CRMXchange also spoke with several solution providers on the exhibit floor about some of the emerging applications, evolving trends and strategies that are shaping the future of customer service.

Dynamic AI56, a German-based company founded in 2015 to drive sales automation evolved into an AI provider bringing RPA (robotic process automation) technology to the CX/contact center space. President and Founder Florian Erlach pointed out that according to Forbes, 85% of all tasks are repetitive. He saw that as an opportunity to create an automation solution that would grow with a company by eliminating the time-consuming task of manually updating its database. “In the near future, nearly all of these repetitive actions in enterprises will be handled by machines and we are in the vanguard of that movement,” said Erlach. We have developed a patented NLU (natural language understanding architecture) built upon an in-depth analysis of text structure using recent breakthrough in computer linguistics, and a set of machine learning approaches to get best of both NLP and ML. We implemented an automatic source code system that can dynamically automate up to 80% of business processes in real time. We don’t just recommend solutions: we solve problems.”   

First Orion offers a platform that helps carriers easily launch solutions that drive revenue and enhance the communication experience for mobile consumers and businesses. The company’s Chief Marketing Officer Scott Ballantyne noted that up to 46% of all mobile calls will be fraudulent by 2019,that amounts to up to 100 billion scam call. According to Software Advice, Local Presence Dialing Survey, up to 84% of calls go unanswered by consumers.  Through its in network and cloud-based solutions, First Orion provides tools such as Enhanced Caller ID to block bad actors as well as Business Calling ID via their Call Enhancement suite. It incorporates Orion’s Engage solution to enable companies to clearly identify themselves as legitimate callers with a distinctive icon and personalized content and context. “We help our business partners engage in practices that increase customer satisfaction, reduce risk associated with fraud and compliance, and yield more profitable calling solutions,” said Ballantyne.

ModSquad specializes in what they term as “ModSourcing.”  Providing high-quality outsourced digital engagement, customer service, community management/moderation and social media listening/response professionals. The company has a network of 10,000+ Mods, mostly remote agents. It also has locations in Sacramento, CA, Austin, TX and Derry, Northern Ireland.   According to Rich Weil, Senior VP of Global Operations, ModSquad was founded by attorneys Amy Pritchard and Mike Pinkerton who originally met on the Second Life virtual reality site and decided to create an updated community of higher-level enterprise customer care professionals. Weil noted that while it originally served mainly the gaming community, it has branched out to encompass a variety of entertainment and business verticals. “Whether a company needs a fashion expert, a gamer, a certified teacher, or a tech specialist, we can help, said Weil. “Our Mods are bold, intelligent and experts in their respective fields. We make it a point to staff teams with people who have a passion for the company or brand with which they are working. While the company has experienced no licensing issues with the 1960’s TV show from which it took its name, Weil noted that in one nation in which they do business, they had to assure the government that there was no conflict with their own MOD (Ministry of Defense).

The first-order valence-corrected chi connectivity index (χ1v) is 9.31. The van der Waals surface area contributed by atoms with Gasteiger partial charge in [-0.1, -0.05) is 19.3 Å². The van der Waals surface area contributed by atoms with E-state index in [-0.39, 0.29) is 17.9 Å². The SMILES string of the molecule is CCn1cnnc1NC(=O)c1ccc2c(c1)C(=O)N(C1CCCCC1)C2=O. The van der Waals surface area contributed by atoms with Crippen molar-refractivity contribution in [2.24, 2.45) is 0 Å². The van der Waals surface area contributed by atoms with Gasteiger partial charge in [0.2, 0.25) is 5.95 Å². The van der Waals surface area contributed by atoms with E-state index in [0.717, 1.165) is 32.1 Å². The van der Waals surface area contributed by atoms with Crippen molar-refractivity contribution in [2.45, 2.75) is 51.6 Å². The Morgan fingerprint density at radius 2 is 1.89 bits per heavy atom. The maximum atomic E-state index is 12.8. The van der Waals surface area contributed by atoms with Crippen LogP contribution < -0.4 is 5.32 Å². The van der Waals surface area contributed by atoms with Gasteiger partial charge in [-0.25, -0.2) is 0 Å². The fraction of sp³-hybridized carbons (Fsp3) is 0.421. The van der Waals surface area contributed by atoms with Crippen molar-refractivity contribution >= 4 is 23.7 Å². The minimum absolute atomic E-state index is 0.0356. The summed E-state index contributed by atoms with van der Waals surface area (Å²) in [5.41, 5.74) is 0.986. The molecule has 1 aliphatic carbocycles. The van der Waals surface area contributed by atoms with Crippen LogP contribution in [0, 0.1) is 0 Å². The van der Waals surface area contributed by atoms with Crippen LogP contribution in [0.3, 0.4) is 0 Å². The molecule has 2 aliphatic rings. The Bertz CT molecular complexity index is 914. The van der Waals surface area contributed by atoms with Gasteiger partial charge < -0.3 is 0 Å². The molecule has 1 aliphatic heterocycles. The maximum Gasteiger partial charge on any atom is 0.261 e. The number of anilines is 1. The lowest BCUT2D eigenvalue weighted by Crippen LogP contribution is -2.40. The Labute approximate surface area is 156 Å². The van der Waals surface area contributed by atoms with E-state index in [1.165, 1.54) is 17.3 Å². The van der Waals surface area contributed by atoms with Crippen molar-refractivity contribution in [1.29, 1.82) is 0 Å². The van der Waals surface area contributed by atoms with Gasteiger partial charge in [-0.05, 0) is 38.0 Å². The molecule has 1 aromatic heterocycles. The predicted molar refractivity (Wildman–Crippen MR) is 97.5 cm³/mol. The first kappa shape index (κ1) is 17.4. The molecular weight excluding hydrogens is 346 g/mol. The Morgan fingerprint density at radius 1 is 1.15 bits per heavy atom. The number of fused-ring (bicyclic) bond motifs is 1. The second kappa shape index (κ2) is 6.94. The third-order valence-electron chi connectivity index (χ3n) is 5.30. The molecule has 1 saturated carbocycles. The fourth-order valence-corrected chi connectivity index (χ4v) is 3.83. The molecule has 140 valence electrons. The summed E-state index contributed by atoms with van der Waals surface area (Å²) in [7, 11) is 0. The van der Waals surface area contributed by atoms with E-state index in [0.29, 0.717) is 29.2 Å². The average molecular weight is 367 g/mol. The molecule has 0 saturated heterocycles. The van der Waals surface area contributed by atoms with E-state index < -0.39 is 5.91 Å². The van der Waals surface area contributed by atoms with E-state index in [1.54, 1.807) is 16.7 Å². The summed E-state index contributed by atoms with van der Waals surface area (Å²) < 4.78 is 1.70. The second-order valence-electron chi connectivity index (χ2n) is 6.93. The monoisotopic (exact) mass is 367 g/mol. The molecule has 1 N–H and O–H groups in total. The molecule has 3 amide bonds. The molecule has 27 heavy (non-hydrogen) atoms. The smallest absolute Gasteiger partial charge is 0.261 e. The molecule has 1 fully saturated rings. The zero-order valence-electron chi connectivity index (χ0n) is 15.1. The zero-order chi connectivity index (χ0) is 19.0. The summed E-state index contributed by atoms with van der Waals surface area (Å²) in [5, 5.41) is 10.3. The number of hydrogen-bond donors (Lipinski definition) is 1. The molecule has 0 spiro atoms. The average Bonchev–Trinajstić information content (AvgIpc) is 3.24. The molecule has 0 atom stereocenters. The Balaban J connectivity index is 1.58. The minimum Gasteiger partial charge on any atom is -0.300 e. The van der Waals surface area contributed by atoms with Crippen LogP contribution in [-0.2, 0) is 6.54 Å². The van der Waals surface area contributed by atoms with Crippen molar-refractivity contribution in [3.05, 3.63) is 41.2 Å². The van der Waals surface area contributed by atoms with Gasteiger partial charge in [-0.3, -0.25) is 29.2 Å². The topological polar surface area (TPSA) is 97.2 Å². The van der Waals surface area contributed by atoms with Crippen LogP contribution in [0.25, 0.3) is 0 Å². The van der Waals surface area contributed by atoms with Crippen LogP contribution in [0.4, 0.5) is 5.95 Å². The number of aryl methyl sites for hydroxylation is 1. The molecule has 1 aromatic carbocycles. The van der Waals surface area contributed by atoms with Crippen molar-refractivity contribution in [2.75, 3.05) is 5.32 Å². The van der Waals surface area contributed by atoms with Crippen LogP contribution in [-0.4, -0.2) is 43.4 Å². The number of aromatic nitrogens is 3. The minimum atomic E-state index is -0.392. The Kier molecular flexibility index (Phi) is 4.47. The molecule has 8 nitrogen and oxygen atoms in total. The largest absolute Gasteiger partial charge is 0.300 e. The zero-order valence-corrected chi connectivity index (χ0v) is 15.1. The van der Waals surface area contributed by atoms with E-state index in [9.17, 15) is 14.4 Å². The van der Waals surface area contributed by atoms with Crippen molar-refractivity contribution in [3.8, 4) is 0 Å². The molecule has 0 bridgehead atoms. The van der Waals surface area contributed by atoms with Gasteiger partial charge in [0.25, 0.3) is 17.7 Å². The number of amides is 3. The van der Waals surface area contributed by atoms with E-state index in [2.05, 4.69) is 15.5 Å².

ICUC Social is a worldwide social media management agency offering wide range of services, including reputation defense, crisis management, community management and social listening on Facebook, Twitter, Instagram, LinkedIn, and YouTube. Among its areas of specialization are Social Media customer service with teams dedicated to providing thoughtful human contact that defuses frustration, and leaves customers feeling more positive. It also provides Social Media Customer insights to help businesses interpret social media data to derive usable information about its audiences to generate new opportunities. One of the company’s most interesting services is its product and app review. “Our staff of experts can help minimize threats and maximize ROI opportunities from user reviews of a businesses’ locations and products, said Erika Lovegreen, Senior Manager of New Products for ICUC Social. “They can flag bad reviews on Google or Yelp, remove bugs and provide suggestions to engage the audience.” Lovegreen also presented a seminar session at the event on Bots and Brains: The Perfect CX Marriage, outlining how companies can get the best of both worlds by blending human intuition with efficient high-tech responsiveness.